Northern Ireland’s First Minister has joined tributes to journalist Austin Hunter, who reported for the BBC during the height of The Troubles, following his death aged 64.
Father-of-two Hunter was killed on Saturday in a road collision while on business in Bahrain as a media consultant, according to reports.
His career in media spanned 45-years, covering radio, TV and print as well as public relations.
Stormont’s First Minister, Arlene Foster, said on Twitter: “Shocked and deeply saddened to hear of the death of Austin Hunter. Held in the highest regard by all who knew him. Deepest sympathy.”
She told the BBC: “As a highly respected journalist for many years, Austin’s professionalism and exemplary journalistic skills put him at the forefront of his profession.
“Austin was a man of deep integrity and objectivity who was respected by all who knew him or came in contact with him.”
Hunter started his career at the Strabane Weekly News, Tyrone Constitution and BBC Radio Foyle.
He went on to work as a broadcast journalist for BBC Northern Ireland during the worst days of the Northern Ireland conflict, known as The Troubles.
He later took over as editor of the Belfast News Letter.
“During Austin’s period as editor of the News Letter, it achieved its best circulation figures for eight years,” he said.
“His leadership skills help lead it out of a difficult period and even after he left the paper in 2006, I know he always maintained a close affinity for the News Letter.
“He was a hugely respected and well liked figure across the media industry in Northern Ireland. My deepest sympathy to his family at this terrible time.”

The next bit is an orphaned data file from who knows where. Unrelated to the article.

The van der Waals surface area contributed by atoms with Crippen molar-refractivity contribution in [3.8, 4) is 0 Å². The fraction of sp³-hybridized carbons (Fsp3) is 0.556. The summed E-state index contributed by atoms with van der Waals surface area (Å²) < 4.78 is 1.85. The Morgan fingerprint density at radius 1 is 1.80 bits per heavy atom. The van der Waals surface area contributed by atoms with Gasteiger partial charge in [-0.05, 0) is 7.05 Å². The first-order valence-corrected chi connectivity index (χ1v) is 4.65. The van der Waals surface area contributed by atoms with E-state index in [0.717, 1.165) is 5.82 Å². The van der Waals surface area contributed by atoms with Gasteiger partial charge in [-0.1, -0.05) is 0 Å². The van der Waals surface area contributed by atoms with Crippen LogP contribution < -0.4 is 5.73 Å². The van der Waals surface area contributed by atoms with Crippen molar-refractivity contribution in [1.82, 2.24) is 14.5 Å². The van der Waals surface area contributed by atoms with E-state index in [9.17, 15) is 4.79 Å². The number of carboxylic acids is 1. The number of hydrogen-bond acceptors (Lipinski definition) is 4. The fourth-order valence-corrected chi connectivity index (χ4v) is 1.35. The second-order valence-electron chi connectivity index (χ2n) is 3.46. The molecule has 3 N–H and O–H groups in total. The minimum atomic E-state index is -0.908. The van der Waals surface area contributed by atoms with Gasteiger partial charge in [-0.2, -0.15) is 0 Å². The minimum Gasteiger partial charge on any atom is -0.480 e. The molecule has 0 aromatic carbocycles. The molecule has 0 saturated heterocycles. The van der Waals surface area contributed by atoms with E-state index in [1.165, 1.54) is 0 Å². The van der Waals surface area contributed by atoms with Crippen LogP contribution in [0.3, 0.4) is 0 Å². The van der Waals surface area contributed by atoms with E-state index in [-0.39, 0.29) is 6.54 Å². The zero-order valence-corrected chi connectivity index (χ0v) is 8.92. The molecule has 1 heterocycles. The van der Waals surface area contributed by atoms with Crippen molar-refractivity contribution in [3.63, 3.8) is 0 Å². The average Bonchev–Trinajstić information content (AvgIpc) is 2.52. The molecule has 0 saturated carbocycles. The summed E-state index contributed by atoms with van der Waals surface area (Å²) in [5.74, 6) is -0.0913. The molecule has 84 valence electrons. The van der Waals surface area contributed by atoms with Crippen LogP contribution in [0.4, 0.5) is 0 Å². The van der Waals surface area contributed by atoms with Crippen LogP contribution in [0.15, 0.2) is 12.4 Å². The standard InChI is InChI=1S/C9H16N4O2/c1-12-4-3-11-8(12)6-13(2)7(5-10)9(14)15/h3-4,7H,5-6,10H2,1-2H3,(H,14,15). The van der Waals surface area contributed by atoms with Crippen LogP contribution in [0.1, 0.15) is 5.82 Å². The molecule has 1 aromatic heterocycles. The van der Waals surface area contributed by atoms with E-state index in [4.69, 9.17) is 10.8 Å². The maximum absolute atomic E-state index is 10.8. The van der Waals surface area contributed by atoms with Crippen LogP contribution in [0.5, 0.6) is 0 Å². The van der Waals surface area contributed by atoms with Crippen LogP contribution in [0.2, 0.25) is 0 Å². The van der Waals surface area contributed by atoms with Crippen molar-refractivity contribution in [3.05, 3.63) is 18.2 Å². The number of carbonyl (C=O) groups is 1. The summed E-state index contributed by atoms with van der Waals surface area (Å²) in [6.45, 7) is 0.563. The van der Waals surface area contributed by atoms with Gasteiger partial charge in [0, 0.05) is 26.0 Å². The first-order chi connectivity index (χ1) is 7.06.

Hunter later worked in public relations, variously as head of communications for the Royal Ulster Constabulary (and later the Police Service of Northern Ireland), the Orange Order and BBC Belfast.
He also worked as a media consultant for Northern Ireland Co-Operation Overseas, which sends local experts to advise state bodies, and was on business for the company when he died.
Hunter was named the Press Photographer’s PR Person of the Year in 1997 and was awarded the Chartered Institute of Public Relations Media Relations Person of the Year Award in 1998.
Hunter’s wife Jean, son Simon and daughter Rachael said in a statement: “We’re absolutely devastated at the loss of a loving husband, father and grandfather.
“We are deeply touched by the warm tributes paid by so many and they have given us some comfort at this awful time.
“Right now, we want to focus on our family and despite media interest we would gratefully appreciate the space to grieve.”
BBC Middle East editor Jeremy Bowen also paid tribute to Hunter on Twitter.
He said: “Very sad news. Austin was friendly, kind and professional to me when I was a trainee and he was a senior reporter at BBC Belfast in 1984. RIP.”
Deric Henderson, former Ireland editor of the Press Association added: “He was a fine, fine journalist, a terrific communicator, trusted and respected by all of us within, as well as outside, an extremely stressful and challenging business.”